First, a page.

Lil Wayne is still at the top of his game, almost three decades after he first signed to Cash Money Records. When he rapped that he was the best rapper alive on Tha Carter II in 2005, he wasn’t just rhyming for lyrical sake. He was stating a fact, one that he wholeheartedly believes remains true to this day.

In an interview with Rolling Stone, published on Friday (June 9), Wayne explained that he never lets his foot off the gas pedal to ensure hip hop heads will always know him as the best. “Every single action, every single word, every single approach. The reason why I’m still only listening and working on my own s**t is because I’m in it,” he told the publication. “I believe once you start trying to listen to everybody else, you ain’t in it no more. You just happy to be here. But not me. I’m in a gym working on my own game. I don’t care how high you jumping. I don’t care how fast you run. You can’t even stand next to me with that s**t.”

Speaking of competing, it’s evident that the RIAA-certified diamond artist has not lost his edge after more than a dozen studio albums and even more mixtapes. And despite the many pleas from fans for him to compete in Verzuz, the New Orleans native is certain there is not a rapper alive who can pull out their crates of hits to go round for round against him. “I was interested in Mixtape Weezy going against Lil Wayne. That would have been crazy,” he said. “Yeah. What other artists you think? There ain’t no other artist that can stand on the stage next to me, bro. I’m sorry.”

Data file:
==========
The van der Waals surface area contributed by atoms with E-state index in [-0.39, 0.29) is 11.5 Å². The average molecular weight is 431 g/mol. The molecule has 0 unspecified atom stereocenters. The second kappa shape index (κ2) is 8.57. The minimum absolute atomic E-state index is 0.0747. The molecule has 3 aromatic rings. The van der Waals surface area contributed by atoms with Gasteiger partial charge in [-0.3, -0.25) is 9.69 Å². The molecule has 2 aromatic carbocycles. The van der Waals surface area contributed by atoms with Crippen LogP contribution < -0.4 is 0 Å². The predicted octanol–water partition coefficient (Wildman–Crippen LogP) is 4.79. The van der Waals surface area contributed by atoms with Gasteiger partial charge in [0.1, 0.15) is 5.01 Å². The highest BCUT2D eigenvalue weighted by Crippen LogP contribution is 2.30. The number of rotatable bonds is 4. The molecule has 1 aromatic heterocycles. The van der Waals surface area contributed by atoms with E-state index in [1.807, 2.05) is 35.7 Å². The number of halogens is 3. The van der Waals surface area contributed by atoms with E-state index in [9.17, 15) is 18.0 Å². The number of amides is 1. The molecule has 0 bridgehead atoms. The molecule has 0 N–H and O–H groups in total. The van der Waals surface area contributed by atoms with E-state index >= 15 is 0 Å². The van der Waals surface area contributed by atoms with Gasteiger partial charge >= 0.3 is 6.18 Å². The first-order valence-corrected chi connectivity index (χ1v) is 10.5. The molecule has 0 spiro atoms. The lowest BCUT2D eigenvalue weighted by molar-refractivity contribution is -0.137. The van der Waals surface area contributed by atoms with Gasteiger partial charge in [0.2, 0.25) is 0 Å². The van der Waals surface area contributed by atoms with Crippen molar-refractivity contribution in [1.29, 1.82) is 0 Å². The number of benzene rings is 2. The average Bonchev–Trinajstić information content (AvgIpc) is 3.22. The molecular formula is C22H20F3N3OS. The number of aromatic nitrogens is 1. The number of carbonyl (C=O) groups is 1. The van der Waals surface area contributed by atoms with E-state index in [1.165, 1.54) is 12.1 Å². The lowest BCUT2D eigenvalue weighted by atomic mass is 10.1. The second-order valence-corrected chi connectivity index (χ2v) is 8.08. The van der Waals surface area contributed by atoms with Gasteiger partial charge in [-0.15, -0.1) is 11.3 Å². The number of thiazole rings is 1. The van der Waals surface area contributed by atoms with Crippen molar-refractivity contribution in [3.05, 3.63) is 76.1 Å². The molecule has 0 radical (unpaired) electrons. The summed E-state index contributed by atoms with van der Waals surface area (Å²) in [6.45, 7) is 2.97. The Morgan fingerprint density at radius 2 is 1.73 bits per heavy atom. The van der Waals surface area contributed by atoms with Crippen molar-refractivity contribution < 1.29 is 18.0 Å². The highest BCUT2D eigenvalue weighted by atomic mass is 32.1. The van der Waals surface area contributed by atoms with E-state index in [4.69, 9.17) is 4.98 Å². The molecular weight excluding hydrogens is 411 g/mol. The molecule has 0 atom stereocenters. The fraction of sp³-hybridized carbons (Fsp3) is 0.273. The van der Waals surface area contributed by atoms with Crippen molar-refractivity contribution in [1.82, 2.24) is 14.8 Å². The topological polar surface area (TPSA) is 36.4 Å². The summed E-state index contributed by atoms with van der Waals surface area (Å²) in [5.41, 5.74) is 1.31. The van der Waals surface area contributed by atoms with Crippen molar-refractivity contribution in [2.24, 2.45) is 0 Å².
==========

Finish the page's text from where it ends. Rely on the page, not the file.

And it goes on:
However, there is one stage that Wayne and his supporters agree he belongs on: the Super Bowl halftime show stage. Music’s biggest acts have been rocking the big game day mini-concert for years, but the “A Milli” emcee has yet to gain his invite. He’s beyond confident that he would put on a hell of a show. “I’d kill that s**t,” he said. “We wouldn’t even worry about the game after that. Everybody knew that one kid [who] was watching the halftime show, but that’d be one of the first Super Bowls that they’ll be like, ‘Both teams were out on the field watching the halftime show.’”

This year, Rihanna made history when her bar-raising halftime show pulled in more than 121 million viewers.